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20 October 2020 Virtual Exchange with Problem-Based Learning: Practicing Analogy Development with Diverse Partners
Peter Rillero, Ali Kozan Soykal, Alpay Bicer
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Problem-based learning via virtual exchange affords opportunities for students to learn biology while developing abilities to learn about and work with diverse others. We describe an activity using these methods, with goals for students to develop useful cell structure analogies, analyze how analogies are not perfect representations of target concepts, practice working with diverse others, deepen cell structure knowledge, and learn about people from another culture. We explain the framework for the activity and share student evaluation data. The activity had U.S. and Egyptian high school girls compare their Phoenix and Cairo homes, create an imagined combined home, construct an analogy for how cell structures and organelles are like parts of this home, and then analyze their analogy to see where it breaks down. The activity does not require special materials, only internet access through a computer or mobile phone and access to Google Docs. Students used critical and creative thinking, first to construct their analogies and then to analyze those analogies. Evaluation data suggest that students learned from the activity, enjoyed it, and appreciated the opportunity to work with someone from a different culture.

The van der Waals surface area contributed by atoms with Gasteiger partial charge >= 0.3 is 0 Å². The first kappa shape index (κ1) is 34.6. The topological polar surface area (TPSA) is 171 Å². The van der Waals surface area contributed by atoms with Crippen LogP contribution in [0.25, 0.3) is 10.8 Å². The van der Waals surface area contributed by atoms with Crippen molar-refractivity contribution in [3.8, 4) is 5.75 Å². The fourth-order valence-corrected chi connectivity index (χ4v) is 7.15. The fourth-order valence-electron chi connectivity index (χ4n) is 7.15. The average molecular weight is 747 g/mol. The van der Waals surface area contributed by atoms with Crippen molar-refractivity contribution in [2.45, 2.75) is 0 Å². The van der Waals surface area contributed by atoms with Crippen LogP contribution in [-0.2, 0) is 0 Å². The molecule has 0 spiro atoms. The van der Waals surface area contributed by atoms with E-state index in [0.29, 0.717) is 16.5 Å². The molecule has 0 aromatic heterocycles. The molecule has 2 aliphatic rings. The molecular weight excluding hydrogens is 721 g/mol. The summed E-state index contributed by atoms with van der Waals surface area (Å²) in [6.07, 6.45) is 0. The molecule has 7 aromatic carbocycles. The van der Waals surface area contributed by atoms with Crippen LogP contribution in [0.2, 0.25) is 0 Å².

© 2020 National Association of Biology Teachers. All rights reserved. Please direct all requests for permission to photocopy or reproduce article content through the University of California Press's Reprints and Permissions web page,
Peter Rillero, Ali Kozan Soykal, and Alpay Bicer "Virtual Exchange with Problem-Based Learning: Practicing Analogy Development with Diverse Partners," The American Biology Teacher 82(7), 447-452, (20 October 2020).
Published: 20 October 2020

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Biology education
cell organelles
problem-based learning
science education
secondary education
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